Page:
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# m = 4n + 9, where n is a positive integer. What is the greatest common

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m = 4n + 9, where n is a positive integer. What is the greatest common [#permalink]

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14 Feb 2012, 05:16
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m = 4n + 9, where n is a positive integer. What is the greatest common factor of m and n?

(1) m = 9s, where s is a positive integer.
(2) n = 4t, where t is a positive integer.
[Reveal] Spoiler: OA
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Re: m = 4n + 9, where n is a positive integer. What is the greatest common [#permalink]

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14 Feb 2012, 05:55
Smita04 wrote:
m = 4n + 9, where n is a positive integer. What is the GCD of m and n?

(1) m = 9s, where s is a positive integer.
(2) n = 4t, where t is a positive integer.

GCD? Do you mean Lowest Common Multiple or Greatest Common Factor?
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Re: m = 4n + 9, where n is a positive integer. What is the greatest common [#permalink]

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14 Feb 2012, 06:05
I think he means GCF.

A is sufficient because you know M is a multiple of 9. Since 9s is a multiple of 9 regardless of what s. You know N and M is consecutive multiples of 9 because their difference is 9. You know N is a multiple of 9 since if you add 9 to a number the only way it will form a multiple of 9 if it was already a multiple of 9.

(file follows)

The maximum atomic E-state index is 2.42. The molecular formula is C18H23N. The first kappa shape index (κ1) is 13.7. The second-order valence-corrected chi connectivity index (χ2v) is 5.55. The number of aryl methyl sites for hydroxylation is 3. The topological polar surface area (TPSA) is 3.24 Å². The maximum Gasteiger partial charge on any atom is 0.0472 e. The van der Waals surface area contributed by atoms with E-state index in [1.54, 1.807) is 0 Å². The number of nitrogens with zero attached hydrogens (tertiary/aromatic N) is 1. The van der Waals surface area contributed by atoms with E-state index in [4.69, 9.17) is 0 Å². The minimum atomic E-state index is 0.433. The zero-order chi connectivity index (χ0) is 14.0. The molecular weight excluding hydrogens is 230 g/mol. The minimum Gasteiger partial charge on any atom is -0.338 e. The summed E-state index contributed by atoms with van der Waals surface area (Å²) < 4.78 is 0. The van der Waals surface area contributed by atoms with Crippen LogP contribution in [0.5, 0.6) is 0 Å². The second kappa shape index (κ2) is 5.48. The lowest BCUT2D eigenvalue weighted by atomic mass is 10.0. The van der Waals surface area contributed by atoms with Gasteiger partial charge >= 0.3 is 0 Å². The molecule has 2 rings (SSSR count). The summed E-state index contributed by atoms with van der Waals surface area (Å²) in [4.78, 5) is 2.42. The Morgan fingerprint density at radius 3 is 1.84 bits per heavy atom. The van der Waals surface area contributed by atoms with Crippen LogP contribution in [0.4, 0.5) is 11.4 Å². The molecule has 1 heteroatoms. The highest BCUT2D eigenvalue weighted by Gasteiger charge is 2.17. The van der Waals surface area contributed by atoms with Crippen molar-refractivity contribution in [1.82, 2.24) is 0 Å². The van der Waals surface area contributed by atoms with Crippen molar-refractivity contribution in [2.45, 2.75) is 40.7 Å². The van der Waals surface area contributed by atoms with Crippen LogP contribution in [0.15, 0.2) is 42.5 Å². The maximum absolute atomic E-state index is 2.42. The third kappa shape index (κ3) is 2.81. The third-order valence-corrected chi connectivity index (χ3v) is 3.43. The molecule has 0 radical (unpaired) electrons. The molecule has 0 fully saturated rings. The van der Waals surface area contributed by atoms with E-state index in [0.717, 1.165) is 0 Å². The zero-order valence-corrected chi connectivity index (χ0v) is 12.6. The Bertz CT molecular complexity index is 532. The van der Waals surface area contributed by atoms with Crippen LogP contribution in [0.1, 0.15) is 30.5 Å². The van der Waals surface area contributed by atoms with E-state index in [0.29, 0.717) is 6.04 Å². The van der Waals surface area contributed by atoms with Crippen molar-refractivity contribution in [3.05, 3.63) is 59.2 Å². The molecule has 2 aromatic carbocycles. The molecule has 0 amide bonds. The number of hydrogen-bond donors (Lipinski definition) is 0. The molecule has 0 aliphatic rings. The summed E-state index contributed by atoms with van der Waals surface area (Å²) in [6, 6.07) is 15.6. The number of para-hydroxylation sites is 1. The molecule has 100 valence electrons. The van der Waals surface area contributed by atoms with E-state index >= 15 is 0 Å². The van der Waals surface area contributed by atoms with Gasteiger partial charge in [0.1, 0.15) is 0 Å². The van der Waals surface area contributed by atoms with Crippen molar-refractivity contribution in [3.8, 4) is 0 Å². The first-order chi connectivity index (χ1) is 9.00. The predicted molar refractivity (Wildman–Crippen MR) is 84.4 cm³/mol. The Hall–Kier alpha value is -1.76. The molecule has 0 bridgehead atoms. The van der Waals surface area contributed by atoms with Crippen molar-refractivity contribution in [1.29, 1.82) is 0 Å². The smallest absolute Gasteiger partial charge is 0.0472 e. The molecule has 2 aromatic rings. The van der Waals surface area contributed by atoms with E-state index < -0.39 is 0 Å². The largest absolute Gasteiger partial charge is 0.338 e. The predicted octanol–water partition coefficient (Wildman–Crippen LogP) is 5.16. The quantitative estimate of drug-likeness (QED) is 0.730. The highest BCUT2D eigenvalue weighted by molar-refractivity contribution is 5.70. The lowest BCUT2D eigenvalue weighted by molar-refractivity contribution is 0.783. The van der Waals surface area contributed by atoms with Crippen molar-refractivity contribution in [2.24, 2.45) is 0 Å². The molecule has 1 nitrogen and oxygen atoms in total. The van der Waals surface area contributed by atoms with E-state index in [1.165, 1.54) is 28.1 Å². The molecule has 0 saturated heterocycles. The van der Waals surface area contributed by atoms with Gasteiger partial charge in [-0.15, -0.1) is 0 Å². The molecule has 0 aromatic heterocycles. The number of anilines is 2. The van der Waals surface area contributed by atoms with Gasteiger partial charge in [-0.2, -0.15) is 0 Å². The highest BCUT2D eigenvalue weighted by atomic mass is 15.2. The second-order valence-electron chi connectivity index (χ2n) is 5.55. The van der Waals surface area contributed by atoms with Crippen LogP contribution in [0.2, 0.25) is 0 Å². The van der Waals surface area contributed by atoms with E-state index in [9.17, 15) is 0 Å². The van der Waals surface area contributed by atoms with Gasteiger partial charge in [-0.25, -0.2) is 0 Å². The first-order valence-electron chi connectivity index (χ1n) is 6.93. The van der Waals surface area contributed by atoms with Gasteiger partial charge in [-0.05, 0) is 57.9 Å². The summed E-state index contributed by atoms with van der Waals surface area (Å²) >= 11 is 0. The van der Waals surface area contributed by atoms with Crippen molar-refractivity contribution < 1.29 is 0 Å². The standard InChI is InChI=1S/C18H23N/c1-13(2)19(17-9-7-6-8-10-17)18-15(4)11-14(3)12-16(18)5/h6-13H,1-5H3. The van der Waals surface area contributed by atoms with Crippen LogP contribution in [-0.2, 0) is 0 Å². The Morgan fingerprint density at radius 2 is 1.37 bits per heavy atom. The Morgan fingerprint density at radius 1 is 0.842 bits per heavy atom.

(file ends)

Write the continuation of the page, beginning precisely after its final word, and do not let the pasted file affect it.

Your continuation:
Since you know their consecutive multiples of 9, their GCF is also 9.

B) Not enough info. You're not sure what number M is since, 4X+9 could be prime (13,17) or a multiple of 3 (21) or 5(25).

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Re: m = 4n + 9, where n is a positive integer. What is the greatest common [#permalink]

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14 Feb 2012, 06:24
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m = 4n + 9, where n is a positive integer. What is the GCD of m and n?

(1) m = 9s, where s is a positive integer --> since m is a multiple of 9 and is equal to 4n+9, then n must also be a multiple of 9 (in order 4n+9 to be a multiple of 9). Hence m and 4n are multiples of 9 and are 9 units apart from each other, which means that the Greatest Common Divisor of m and 4n is 9, obviously the GCD of m and n will also be 9. Sufficient.

USEFUL PROPERTY:
if $$a$$ and $$b$$ are multiples of $$k$$ and are $$k$$ units apart from each other then $$k$$ is greatest common divisor of $$a$$ and $$b$$. For example if $$a$$ and $$b$$ are multiples of 7 and $$a=b+7$$ then 7 is GCD of $$a$$ and $$b$$.

(2) n = 4t, where t is a positive integer. If n=4 then GCD of m and n is 1 (m=9 in this case) but if n=4*9 then GCD of m and n is 9 (m=17*9 in this case). Not sufficient.

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Re: m = 4n + 9, where n is a positive integer. What is the greatest common [#permalink]

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14 Feb 2012, 06:27
kys123 wrote:
I think he means GCF.

A is sufficient because you know M is a multiple of 9. Since 9s is a multiple of 9 regardless of what s. You know N and M is consecutive multiples of 9 because their difference is 9. You know N is a multiple of 9 since if you add 9 to a number the only way it will form a multiple of 9 if it was already a multiple of 9.